ACT News


Odourless, tasteless: carbon monoxide's insidious danger

Odourless, tasteless, and heavy - carbon monoxide is one of the greatest hazards when working in a confined space, according to a workplace safety consultant.

As a consultant for mining sites, Mackay Safety's Mick Storch guides companies in avoiding the risks associated with confined work spaces. 

It was hard to tell when carbon monoxide was present, he said. 

"You can't see it, you can't smell it.

"There's some things that can feel funny on your body, but if you're in an enclosed space, you don't know generally."

This was especially true for someone if the area was not their usual workspace. 


Carbon monoxide poisoning can happen without the immediate symptoms being obvious, or they may be confused with those of fatigue or a common cold.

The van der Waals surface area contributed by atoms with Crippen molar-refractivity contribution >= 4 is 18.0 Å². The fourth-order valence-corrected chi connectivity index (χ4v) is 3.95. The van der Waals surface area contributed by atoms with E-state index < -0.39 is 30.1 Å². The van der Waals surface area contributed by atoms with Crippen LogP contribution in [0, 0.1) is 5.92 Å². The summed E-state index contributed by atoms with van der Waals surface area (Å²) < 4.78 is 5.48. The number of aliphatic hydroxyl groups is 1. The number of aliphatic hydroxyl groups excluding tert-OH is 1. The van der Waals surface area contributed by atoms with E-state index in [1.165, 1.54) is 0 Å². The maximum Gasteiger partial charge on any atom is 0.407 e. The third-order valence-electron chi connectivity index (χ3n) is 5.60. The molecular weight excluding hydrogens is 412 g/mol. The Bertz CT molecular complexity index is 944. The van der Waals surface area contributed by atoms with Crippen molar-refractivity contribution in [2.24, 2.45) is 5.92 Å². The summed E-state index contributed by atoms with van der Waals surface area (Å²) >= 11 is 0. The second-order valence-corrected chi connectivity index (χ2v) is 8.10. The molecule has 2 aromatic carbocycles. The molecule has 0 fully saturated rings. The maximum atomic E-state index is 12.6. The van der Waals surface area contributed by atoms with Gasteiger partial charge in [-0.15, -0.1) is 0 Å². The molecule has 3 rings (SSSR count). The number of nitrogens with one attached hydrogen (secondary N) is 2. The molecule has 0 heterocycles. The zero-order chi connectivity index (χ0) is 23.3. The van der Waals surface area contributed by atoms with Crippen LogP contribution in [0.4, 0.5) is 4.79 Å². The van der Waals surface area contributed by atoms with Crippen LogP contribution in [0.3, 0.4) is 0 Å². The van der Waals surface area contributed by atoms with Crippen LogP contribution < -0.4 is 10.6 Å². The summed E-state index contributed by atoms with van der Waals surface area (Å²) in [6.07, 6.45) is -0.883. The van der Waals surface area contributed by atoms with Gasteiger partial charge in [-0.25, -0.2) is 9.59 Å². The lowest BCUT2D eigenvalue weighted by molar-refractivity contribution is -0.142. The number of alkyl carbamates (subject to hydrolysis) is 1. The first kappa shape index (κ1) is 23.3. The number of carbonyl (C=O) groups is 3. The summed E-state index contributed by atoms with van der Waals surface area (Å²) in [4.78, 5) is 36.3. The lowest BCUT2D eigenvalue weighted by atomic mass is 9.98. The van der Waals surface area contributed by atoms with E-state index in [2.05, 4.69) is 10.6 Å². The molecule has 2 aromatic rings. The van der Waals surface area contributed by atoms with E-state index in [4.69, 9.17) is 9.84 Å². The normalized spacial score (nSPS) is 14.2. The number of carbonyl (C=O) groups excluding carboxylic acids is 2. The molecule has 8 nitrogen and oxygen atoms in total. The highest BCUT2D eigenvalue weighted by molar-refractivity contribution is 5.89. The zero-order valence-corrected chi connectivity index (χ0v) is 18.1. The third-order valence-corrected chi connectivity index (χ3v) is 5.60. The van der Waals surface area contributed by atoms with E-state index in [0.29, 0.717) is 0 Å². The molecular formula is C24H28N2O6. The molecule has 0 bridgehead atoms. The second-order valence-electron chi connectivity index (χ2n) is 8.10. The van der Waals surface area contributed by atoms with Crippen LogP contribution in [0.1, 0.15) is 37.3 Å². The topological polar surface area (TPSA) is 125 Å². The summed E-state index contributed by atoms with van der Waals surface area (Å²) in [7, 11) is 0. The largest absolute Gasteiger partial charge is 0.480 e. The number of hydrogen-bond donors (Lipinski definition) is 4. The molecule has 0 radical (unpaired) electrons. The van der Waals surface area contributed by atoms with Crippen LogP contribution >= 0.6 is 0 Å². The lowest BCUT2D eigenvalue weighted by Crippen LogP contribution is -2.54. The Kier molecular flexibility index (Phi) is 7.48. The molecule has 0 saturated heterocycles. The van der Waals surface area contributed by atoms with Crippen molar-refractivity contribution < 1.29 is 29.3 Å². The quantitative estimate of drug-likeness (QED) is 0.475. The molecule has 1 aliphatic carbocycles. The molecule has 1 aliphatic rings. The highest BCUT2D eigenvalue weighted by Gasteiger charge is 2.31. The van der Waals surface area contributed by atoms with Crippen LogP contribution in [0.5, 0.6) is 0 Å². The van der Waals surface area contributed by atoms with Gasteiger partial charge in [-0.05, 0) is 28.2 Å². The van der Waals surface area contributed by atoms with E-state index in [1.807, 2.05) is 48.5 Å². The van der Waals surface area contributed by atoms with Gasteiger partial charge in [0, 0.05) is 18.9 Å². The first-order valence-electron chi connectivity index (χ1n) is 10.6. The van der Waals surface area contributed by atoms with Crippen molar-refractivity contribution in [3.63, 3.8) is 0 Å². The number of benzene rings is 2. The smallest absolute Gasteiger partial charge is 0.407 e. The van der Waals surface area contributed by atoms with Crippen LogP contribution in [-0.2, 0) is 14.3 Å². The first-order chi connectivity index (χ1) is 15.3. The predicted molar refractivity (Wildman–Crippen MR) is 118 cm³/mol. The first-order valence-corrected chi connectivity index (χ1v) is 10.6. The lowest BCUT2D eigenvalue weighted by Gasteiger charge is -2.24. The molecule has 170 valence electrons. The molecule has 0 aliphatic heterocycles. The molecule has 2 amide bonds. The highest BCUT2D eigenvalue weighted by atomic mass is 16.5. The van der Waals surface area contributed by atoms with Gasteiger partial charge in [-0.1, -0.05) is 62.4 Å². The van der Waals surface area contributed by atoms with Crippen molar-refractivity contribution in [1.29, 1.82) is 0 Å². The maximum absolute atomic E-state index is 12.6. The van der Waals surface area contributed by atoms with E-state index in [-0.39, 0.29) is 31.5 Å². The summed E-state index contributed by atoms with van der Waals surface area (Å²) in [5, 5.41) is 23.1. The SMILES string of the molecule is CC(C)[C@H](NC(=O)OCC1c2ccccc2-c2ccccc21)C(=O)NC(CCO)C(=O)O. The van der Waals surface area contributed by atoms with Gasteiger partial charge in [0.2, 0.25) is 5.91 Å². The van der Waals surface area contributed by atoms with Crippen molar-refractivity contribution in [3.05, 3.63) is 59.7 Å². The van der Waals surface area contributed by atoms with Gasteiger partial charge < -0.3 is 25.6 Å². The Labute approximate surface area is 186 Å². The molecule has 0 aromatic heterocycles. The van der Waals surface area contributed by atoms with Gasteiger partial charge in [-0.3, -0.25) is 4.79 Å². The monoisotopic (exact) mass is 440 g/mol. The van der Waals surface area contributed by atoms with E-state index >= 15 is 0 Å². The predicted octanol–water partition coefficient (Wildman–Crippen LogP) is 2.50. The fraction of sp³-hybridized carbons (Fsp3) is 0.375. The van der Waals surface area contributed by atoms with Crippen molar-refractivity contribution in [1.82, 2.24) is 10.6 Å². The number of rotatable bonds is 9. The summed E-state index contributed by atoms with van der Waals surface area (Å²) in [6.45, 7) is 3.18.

If symptoms show up - including tiredness, headaches, dizziness or nausea - it may be too late to reverse the effects of the poisoning.

When assessing the safety of confined working spaces, other risks included the presence of other noxious gases, Mr Storch said.

Plant-based material could also dispel oxygen as it broke down, making it difficult to breath. 

Other risks of confined spaces were inundation, such as in grain silos, or lack of a viable exit in case of an emergency.

"It starts off with access and egress, which ultimately can affect the emergency response.

"If something does go wrong, it shouldn't take you long to get someone out of there."